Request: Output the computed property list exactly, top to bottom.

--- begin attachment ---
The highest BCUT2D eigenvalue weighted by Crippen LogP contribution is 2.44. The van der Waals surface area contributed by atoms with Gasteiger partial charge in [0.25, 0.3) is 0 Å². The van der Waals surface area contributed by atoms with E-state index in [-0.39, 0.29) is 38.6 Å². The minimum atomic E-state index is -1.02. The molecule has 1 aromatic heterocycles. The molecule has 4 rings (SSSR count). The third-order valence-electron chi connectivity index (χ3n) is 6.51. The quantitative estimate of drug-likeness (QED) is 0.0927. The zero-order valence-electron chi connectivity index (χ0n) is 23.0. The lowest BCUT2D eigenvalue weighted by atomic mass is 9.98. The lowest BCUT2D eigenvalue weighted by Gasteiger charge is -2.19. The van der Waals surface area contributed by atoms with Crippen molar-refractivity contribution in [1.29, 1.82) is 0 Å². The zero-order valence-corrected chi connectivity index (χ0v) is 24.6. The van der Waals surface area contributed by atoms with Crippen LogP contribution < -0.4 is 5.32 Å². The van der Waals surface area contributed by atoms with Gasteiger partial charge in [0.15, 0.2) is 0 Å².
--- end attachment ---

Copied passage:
The highest BCUT2D eigenvalue weighted by Crippen LogP contribution is 2.44. The van der Waals surface area contributed by atoms with Gasteiger partial charge in [0.25, 0.3) is 0 Å². The van der Waals surface area contributed by atoms with E-state index in [-0.39, 0.29) is 38.6 Å². The minimum atomic E-state index is -1.02. The molecule has 1 aromatic heterocycles. The molecule has 4 rings (SSSR count). The third-order valence-electron chi connectivity index (χ3n) is 6.51. The quantitative estimate of drug-likeness (QED) is 0.0927. The zero-order valence-electron chi connectivity index (χ0n) is 23.0. The lowest BCUT2D eigenvalue weighted by atomic mass is 9.98. The lowest BCUT2D eigenvalue weighted by Gasteiger charge is -2.19. The van der Waals surface area contributed by atoms with Crippen molar-refractivity contribution in [1.29, 1.82) is 0 Å². The zero-order valence-corrected chi connectivity index (χ0v) is 24.6. The van der Waals surface area contributed by atoms with Crippen LogP contribution < -0.4 is 5.32 Å². The van der Waals surface area contributed by atoms with Gasteiger partial charge in [0.15, 0.2) is 0 Å².